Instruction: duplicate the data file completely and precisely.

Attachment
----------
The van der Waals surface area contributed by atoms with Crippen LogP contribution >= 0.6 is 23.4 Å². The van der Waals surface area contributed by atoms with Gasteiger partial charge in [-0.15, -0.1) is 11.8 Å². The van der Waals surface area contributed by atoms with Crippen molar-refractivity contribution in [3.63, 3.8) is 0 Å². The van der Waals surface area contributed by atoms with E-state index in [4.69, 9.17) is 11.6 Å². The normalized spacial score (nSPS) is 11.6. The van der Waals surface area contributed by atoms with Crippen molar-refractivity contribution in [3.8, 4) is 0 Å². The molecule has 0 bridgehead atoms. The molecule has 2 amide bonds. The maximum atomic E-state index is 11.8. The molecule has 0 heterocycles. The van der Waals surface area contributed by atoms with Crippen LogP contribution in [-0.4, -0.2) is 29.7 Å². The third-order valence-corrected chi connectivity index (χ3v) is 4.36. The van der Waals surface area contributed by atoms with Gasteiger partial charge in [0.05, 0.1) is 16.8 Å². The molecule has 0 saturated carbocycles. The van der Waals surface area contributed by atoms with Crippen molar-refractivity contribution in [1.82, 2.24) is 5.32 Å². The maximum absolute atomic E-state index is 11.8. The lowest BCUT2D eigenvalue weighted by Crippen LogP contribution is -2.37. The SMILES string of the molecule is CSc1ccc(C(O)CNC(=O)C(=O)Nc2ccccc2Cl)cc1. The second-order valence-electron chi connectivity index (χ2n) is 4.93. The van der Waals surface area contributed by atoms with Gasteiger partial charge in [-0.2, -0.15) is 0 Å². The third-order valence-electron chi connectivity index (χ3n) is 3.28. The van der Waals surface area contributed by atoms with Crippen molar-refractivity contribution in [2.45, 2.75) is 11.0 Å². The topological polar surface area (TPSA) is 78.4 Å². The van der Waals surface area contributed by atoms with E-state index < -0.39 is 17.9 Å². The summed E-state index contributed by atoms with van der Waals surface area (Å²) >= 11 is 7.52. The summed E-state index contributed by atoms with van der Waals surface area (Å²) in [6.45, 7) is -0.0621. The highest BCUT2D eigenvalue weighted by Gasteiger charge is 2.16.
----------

The van der Waals surface area contributed by atoms with Crippen LogP contribution >= 0.6 is 23.4 Å². The van der Waals surface area contributed by atoms with Gasteiger partial charge in [-0.15, -0.1) is 11.8 Å². The van der Waals surface area contributed by atoms with Crippen molar-refractivity contribution in [3.63, 3.8) is 0 Å². The van der Waals surface area contributed by atoms with E-state index in [4.69, 9.17) is 11.6 Å². The normalized spacial score (nSPS) is 11.6. The van der Waals surface area contributed by atoms with Crippen molar-refractivity contribution in [3.8, 4) is 0 Å². The molecule has 0 bridgehead atoms. The molecule has 2 amide bonds. The maximum atomic E-state index is 11.8. The molecule has 0 heterocycles. The van der Waals surface area contributed by atoms with Crippen LogP contribution in [-0.4, -0.2) is 29.7 Å². The third-order valence-corrected chi connectivity index (χ3v) is 4.36. The van der Waals surface area contributed by atoms with Gasteiger partial charge in [0.05, 0.1) is 16.8 Å². The molecule has 0 saturated carbocycles. The van der Waals surface area contributed by atoms with Crippen molar-refractivity contribution in [1.82, 2.24) is 5.32 Å². The maximum absolute atomic E-state index is 11.8. The lowest BCUT2D eigenvalue weighted by Crippen LogP contribution is -2.37. The SMILES string of the molecule is CSc1ccc(C(O)CNC(=O)C(=O)Nc2ccccc2Cl)cc1. The second-order valence-electron chi connectivity index (χ2n) is 4.93. The van der Waals surface area contributed by atoms with Gasteiger partial charge in [-0.2, -0.15) is 0 Å². The third-order valence-electron chi connectivity index (χ3n) is 3.28. The van der Waals surface area contributed by atoms with Crippen molar-refractivity contribution in [2.45, 2.75) is 11.0 Å². The topological polar surface area (TPSA) is 78.4 Å². The van der Waals surface area contributed by atoms with E-state index < -0.39 is 17.9 Å². The summed E-state index contributed by atoms with van der Waals surface area (Å²) >= 11 is 7.52. The summed E-state index contributed by atoms with van der Waals surface area (Å²) in [6.45, 7) is -0.0621. The highest BCUT2D eigenvalue weighted by Gasteiger charge is 2.16.